Book Review: Chioniso & Other Stories

Book Review

Chioniso & Other Stories by Shimmer Chinodya

Published by Weaver Press

Review by Jerá
Published in The Zimbabwean: 11 October, 2012

Too often, the phrase ‘man who needs no introduction’ has been bandied about.  He wrote his first book – Dew In The Morning – at the age of 18, his mantelpiece sags with the weight of several literary awards, most notably the regional Commonwealth Writers Prize. His work has been studied for two decades now and two of his books, Harvest of Thorns and Strife, have been translated and published in Germany. Shimmer Chinodya truly is a man who needs no introduction.

Chioniso & Other Stories is an anthology of largely self-referential short stories by Zimbabwe’s most prolific author, Shimmer Chinodya.  Drawing from his personal experiences, the country’s national literary treasure composes his tenth book in a long and prosperous career in his usual style, comprising humor and the vivid descriptive language for which he is famed.

‘Martha’s Hero’ is a cut-out from the yellowed pages of the country’s civil war.  Hovering on the fringes of magical realism, it is a haunting piece, inspired by events from 1975, when the war was at its zenith. This story is likely to trigger nostalgia among Shimmer loyalists for its theme, similar to that of his earlier work, Harvest of Thorns, which was also centred around the liberation war.

Why Not is set in Swaziland in the late 1980s.  A familiar character, making the long journey from the pages of Dew In the Morning, Godfrey, Shimmer Chinodya’s alter ego, reappears as a writer visiting Swaziland.  Chinodya is in his element as witty dialogue assails the readers’ eyes from preamble to conclusion.  An expert at drawing the reader into the story, Chinodya cleverly dispenses with dialogue tags, a technique which not only heightens the pace of the discourse but also makes for a smooth and exhilarating read.  I loved the banter between the characters and the manner in which Mercy, a Zimbabwean feminist, held her own against a barrage of chauvinistic remarks.  I also liked the often playful, recurring references to the story title.  Why Not is an expertly crafted and memorable story, notwithstanding Chinodya’s slight slip up – proving that he is human after all – of permitting a few ‘now’ phrases (such as ‘Zimbo’, ‘download’ and ‘crash’ (of computer) – which predate the period in which the story is set, to leak into the narrative.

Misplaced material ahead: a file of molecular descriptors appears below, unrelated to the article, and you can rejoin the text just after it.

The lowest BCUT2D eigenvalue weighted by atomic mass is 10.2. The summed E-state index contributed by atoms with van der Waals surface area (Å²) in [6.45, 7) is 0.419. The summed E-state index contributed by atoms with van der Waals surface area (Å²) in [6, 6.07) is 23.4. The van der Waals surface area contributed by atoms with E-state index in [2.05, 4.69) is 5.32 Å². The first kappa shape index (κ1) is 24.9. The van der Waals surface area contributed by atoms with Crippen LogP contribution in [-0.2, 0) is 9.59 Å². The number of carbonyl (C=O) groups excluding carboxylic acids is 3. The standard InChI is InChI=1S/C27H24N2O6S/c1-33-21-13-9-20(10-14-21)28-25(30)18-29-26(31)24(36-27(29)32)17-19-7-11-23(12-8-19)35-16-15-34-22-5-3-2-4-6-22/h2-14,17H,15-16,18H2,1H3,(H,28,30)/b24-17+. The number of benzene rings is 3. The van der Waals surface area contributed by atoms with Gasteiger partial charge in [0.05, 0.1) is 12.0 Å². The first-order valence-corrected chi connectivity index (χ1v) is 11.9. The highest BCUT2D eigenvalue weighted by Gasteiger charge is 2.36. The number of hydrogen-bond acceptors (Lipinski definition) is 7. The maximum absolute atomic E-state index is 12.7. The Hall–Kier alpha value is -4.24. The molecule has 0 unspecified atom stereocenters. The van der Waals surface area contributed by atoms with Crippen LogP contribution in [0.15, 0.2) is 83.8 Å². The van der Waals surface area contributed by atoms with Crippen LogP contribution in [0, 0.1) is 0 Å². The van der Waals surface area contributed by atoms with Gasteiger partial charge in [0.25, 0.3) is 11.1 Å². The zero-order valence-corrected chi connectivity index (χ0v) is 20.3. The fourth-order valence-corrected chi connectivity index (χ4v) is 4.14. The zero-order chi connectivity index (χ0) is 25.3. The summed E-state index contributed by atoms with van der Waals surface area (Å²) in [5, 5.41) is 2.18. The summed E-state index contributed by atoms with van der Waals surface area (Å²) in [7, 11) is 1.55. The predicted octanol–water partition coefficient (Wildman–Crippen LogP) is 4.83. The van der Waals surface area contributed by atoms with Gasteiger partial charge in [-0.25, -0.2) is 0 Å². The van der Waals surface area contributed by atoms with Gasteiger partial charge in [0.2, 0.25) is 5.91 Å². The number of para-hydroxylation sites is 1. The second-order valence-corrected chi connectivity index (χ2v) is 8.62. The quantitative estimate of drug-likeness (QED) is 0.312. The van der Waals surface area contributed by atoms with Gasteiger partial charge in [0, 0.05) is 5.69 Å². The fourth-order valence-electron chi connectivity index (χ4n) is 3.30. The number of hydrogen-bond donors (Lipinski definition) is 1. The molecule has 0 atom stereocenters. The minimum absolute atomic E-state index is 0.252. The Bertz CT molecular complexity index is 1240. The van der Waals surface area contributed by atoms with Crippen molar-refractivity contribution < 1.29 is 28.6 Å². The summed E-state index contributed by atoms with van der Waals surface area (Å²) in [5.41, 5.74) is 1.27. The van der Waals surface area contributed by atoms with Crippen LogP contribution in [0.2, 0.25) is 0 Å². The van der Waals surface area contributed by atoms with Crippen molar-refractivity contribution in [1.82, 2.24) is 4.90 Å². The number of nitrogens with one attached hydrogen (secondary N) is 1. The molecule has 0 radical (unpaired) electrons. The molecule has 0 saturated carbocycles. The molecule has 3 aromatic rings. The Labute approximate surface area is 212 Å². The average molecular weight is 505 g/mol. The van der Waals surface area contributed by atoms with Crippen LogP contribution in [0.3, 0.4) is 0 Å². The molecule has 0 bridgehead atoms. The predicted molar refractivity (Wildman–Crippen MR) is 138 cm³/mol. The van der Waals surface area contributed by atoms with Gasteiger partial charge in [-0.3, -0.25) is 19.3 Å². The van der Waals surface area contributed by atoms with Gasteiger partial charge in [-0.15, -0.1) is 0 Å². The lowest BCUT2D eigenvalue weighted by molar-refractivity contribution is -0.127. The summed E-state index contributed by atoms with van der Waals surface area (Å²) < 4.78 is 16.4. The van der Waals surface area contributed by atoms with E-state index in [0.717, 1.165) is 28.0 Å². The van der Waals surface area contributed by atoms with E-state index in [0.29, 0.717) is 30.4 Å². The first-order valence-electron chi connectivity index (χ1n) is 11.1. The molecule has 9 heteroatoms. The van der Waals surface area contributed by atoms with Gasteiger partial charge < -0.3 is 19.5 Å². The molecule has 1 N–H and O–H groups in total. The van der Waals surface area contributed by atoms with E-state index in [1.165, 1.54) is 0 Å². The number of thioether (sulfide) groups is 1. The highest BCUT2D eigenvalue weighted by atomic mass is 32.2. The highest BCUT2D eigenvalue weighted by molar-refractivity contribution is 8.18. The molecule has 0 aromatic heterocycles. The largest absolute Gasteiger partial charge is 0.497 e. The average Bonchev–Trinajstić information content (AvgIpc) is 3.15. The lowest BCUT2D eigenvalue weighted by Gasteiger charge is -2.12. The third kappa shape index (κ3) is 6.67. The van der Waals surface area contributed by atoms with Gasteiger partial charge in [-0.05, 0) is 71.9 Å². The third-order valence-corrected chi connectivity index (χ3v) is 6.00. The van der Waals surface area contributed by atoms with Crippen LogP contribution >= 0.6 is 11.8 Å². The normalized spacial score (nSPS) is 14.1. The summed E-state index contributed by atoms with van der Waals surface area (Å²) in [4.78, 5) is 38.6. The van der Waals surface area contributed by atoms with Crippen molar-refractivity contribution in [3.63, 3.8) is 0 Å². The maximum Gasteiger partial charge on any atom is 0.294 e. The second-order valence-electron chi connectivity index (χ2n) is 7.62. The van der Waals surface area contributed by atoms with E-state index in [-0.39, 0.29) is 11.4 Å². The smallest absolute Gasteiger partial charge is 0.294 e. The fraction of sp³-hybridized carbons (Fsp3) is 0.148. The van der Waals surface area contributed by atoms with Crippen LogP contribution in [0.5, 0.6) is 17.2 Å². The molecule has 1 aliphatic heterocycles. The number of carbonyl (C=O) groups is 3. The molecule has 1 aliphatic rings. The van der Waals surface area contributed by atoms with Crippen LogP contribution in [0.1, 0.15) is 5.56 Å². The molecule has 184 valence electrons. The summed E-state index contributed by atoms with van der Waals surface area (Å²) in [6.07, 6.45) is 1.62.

Once again assuming the Godfrey persona, Chinodya narrates the story of his adventures in Germany, in Prisons on the Road, set in the early 1990s.  Godfrey has to keep his wits about him as he is torn between his loyalty towards Simon, his German host, and succumbing to the demands of Vera, the forthright hostess who won’t take ‘No’ for an answer.  As he did in Why Not, Godfrey is tactful in dealing with the strange and sometimes tricky questions that one faces when visiting far away lands.

In both Why Not and Prisons On The Road, similar in that they are both based on Godfrey’s travels, I had the sense of an awed nephew, seated at the campfire, listening to the wild anecdotes of a once naughty uncle.

I was torn between laughter and sadness upon reading The Car, a story about, what else, a car, which comes between husband and wife.  As I struggled to pick one word, between comical and tragic, it occurred to me that this is also a commentary on modern day marriage, where man finds himself somewhat emasculated by his wife’s advancement.